Letters: week of Nov. 23

Why Remembrance Day shouldn’t be a holiday

Sir: On Nov. 11 I travelled to Chatham to instruct a class of 22 men ages 17-30 on how to become good hockey coaches.

On the way, I thought about pausing at 11 a.m. for a moment of silence to remember those who fought for our freedom. I didn’t know how the young participants would respond.

During a break, a young man asked if I was doing something at 11 a.m. I said yes, and asked him if he could let me know the time as it got closer.

At 11 a.m. he gave a nod and I asked everyone to rise. They all rose and removed their hats. As we lowered our heads in prayer, Taps began to play from someone’s cell phone. My heart swelled.

One of Hockey Canada’s objectives is to have coaches, players and parents understand that sport is more than the game; it’s about the development of the whole child.

Prior to our moment of silence, the coaches made lists of what long-term player development meant to them. The top word listed was RESPECT.

It is one thing to write a word down and another to enact it. These 22 young men proved they understand the importance of respect in sports.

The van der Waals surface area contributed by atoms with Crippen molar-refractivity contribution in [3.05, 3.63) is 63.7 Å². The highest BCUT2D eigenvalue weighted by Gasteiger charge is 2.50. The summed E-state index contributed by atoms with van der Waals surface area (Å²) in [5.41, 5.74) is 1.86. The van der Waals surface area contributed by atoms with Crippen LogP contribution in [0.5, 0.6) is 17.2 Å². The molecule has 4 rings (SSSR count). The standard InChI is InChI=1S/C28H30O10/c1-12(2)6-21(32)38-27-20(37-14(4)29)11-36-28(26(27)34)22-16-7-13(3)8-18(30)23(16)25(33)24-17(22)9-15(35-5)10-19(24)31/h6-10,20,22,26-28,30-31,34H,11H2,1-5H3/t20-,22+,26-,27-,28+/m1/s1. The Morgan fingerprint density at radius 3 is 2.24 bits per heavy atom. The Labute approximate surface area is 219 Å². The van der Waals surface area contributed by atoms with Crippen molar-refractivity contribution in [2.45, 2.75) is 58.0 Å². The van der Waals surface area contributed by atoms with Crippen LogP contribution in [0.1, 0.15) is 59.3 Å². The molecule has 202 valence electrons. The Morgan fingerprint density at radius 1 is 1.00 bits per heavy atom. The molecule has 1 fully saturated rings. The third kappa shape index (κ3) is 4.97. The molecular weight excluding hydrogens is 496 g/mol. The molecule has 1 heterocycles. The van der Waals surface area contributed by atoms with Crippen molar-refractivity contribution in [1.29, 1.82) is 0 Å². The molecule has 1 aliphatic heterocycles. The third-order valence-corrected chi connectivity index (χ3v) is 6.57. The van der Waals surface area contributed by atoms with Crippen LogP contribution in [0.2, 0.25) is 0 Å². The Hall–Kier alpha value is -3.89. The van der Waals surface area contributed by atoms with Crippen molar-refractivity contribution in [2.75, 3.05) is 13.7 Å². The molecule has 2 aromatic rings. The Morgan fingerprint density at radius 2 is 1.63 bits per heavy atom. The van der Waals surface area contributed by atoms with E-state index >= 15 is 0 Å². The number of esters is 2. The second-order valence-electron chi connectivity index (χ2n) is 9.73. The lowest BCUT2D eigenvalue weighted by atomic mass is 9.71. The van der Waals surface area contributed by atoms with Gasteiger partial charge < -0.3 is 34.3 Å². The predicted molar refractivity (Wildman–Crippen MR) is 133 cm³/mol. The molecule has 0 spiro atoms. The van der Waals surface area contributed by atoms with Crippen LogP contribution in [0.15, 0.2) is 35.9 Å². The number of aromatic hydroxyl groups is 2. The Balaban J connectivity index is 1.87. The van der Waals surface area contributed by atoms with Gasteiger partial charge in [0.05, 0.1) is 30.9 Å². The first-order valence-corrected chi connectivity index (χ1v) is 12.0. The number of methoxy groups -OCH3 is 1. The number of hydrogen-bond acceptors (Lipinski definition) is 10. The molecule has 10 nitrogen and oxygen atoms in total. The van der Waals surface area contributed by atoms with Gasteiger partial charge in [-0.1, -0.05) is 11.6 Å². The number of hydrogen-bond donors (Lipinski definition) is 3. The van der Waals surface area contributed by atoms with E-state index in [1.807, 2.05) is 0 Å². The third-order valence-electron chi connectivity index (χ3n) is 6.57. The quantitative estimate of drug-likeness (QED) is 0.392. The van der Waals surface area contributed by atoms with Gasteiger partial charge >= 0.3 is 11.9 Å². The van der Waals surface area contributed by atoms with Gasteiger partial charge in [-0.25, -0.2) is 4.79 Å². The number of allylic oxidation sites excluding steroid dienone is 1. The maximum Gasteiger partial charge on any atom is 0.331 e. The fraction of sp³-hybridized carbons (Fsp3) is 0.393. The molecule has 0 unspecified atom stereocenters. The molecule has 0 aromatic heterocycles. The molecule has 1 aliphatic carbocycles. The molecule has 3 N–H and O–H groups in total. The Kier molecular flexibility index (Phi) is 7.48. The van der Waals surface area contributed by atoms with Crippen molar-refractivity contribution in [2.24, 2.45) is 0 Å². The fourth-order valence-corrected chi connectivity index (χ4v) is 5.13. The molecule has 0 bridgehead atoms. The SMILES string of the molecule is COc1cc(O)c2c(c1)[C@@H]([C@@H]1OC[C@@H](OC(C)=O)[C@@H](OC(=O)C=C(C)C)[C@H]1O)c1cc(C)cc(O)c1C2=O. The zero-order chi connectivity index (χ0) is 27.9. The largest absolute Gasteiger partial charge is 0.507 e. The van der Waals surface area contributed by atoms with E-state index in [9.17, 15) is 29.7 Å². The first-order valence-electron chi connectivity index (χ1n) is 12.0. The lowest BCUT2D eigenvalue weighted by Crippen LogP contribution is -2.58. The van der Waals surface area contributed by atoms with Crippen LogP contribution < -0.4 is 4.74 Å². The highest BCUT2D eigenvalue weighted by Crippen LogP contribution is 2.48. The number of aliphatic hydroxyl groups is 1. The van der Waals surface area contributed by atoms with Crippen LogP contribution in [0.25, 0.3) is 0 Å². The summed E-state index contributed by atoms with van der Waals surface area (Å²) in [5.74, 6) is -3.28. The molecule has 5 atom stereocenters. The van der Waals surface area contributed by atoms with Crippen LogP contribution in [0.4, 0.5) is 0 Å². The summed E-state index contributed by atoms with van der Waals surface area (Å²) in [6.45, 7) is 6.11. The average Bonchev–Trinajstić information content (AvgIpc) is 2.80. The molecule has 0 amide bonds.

I asked the class why this moment of silence meant so much to them? The answers varied, but a common theme was they remembered in school how important it was to the students and teachers to honour the fallen.

I then asked, “Do you think Remembrance Day should be a civic holiday?” All 22 of them said no, because children wouldn’t have the experience or understanding that schools offer in remembering our past.

The clinic was much more than a bunch of guys learning how to coach, it was an understanding of the importance of respect for one another and of the importance of our past, present and future.

On my drive home back to Sarnia I realized our future is in good hands.

The Sarnia Minor Athletic Association motto once was: Good Sportmanship today leads to Good Citizenship tomorrow

Lest we forget.

Jeff Allen
Sarnia


Bureaucrats in charge

Sir: The real power in Canadian politics is in the bureaucracy, not the politicians.

Sarnia can have all the deputy mayors it wants, but all of the councillors can just vote once on the recommendations made by municipal staff.

The bureaucrats of Sarnia and Lambton County have more say in how things are run than councillors or citizens do. Councillors are concerned citizens who mean well when they run for council. But once elected they become the victims of bureaucrats, who don’t have to answer to the people.

Jeff Williams
Bright’s Grove